It’s too bad Oculus can’t make real components for the Rift in virtual reality. That way, it would have been able to avoid an embarrassing delay that compelled the company to send out letters of apology this past weekend to affected customers.
It’s good that Oculus has decided to cover the cost of shipping for these units, but overall, this gaffe is a reminder that Facebook and Oculus didn’t pick the right launch window for the highly anticipated headset.
On April 2, I was one of the “lucky” chosen recipients of Oculus’ mea culpa email, which blamed a component shortage on an inability to live up to the original shipping estimates.Instead, the company said my order status would be updated by April 12. Note that this doesn’t mean the device will ship by then, just that Oculus should have a more specific date nailed down by then.
How could a company backed by Facebook and its $2 billion acquisition allow this to happen? You would think that after all the buildup and all of the hype, Oculus would be ready to get its VR headset into the hands of early adopters, who are critical for spreading good word of mouth about the device and its experiences. Now, this delay isn’t Batman v Superman bad for word of mouth, but it certainly won’t help.
This is not the way you want to follow up on mixed reviews. In our Oculus Rift Review, we said it generally lived up to the hype, thanks to a quality first wave of games and comfortable design, but we also lamented the fact that you couldn’t install games without going to the desktop and criticized its dearth of social experiences. More important, Oculus isn’t shipping its Touch Controllers -- which allow you to use your hands in the VR environment -- until later in the year. Other reviews criticized the device's need to be tethered to a desktop PC, the high cost (once you include a powerful enough gaming rig) and an overall sense of isolation.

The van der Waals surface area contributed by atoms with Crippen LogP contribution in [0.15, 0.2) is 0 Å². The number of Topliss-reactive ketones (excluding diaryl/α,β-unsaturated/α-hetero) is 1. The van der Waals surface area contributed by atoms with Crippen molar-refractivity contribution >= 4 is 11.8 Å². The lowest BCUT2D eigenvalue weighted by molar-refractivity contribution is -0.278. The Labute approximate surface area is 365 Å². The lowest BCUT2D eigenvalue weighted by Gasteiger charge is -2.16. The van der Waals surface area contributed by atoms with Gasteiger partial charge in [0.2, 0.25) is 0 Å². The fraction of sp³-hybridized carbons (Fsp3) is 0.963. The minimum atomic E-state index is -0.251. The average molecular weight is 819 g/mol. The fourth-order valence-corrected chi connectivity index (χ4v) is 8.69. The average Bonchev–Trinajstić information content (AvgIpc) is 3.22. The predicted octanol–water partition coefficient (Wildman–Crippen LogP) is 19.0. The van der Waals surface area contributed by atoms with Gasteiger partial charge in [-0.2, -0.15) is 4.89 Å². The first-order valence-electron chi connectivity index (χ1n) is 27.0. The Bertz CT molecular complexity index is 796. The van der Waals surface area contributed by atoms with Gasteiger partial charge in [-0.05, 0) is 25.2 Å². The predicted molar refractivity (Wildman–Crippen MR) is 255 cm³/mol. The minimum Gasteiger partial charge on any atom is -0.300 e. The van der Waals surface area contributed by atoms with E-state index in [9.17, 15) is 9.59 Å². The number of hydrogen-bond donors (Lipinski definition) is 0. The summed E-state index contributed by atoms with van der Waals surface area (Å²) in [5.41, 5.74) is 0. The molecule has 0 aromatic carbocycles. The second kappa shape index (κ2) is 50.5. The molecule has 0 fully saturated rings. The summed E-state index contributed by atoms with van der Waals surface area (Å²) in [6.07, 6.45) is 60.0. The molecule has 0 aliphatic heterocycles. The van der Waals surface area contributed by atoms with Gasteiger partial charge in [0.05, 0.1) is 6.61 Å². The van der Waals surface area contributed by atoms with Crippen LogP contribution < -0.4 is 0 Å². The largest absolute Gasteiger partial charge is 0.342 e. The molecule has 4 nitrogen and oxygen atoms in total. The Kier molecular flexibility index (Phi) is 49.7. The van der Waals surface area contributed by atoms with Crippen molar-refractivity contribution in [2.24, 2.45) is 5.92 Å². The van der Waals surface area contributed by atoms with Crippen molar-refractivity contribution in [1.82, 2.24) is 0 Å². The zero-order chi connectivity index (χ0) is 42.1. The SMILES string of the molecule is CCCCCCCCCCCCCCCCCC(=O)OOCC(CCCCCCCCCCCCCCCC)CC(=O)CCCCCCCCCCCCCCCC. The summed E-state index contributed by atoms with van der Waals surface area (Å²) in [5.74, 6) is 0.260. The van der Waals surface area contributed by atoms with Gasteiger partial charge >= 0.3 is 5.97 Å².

But this delay does help HTC and Valve, which are behind the Vive VR headset. At $799, the Vive costs $200 more than the Rift but is a more complete package out of the gate. The Vive not only comes with controllers but also the ability to move around more in the VR space, thanks to included base stations with room-scaling tech. An integrated camera allows you to see a live view as well, so you don’t have to completely shield yourself off from the world.
Oculus and Facebook aren’t the only ones suffering through launch woes. Reports have surfaced that several HTC Vive preorders were mysteriously canceled. According to Road to VR, HTC says “a limited number of individuals were affected by auto cancellations due to processing issues with financial institutions. We’re actively working to resolve this, and have already reinstated orders for some customers.”
I can see why Oculus wanted to be the first to launch. After all, the Kickstarter-backed product debuted way back at CES 2013, and since then has undergone multiple iterations leading up to the final consumer version. To be beaten to the punch after all that time would have been painful, but Oculus and Facebook need to remember that they need to play the long game to win over the masses.
Oculus should have waited until it A) had enough components in hand and B) had its Touch Controllers ready to officially launch, even if it meant being second to the Vive. Now the company needs to prove that the extended wait will be worth it.
Overall, this snafu won't hurt Facebook in the near-term, as mobile VR headsets like the Gear VR are more important for getting virtual reality onto as many faces as possible. But devices like the Rift represent the bleeding edge in terms of performance with the most demanding group of customers, so Oculus and its parent company can't afford more setbacks.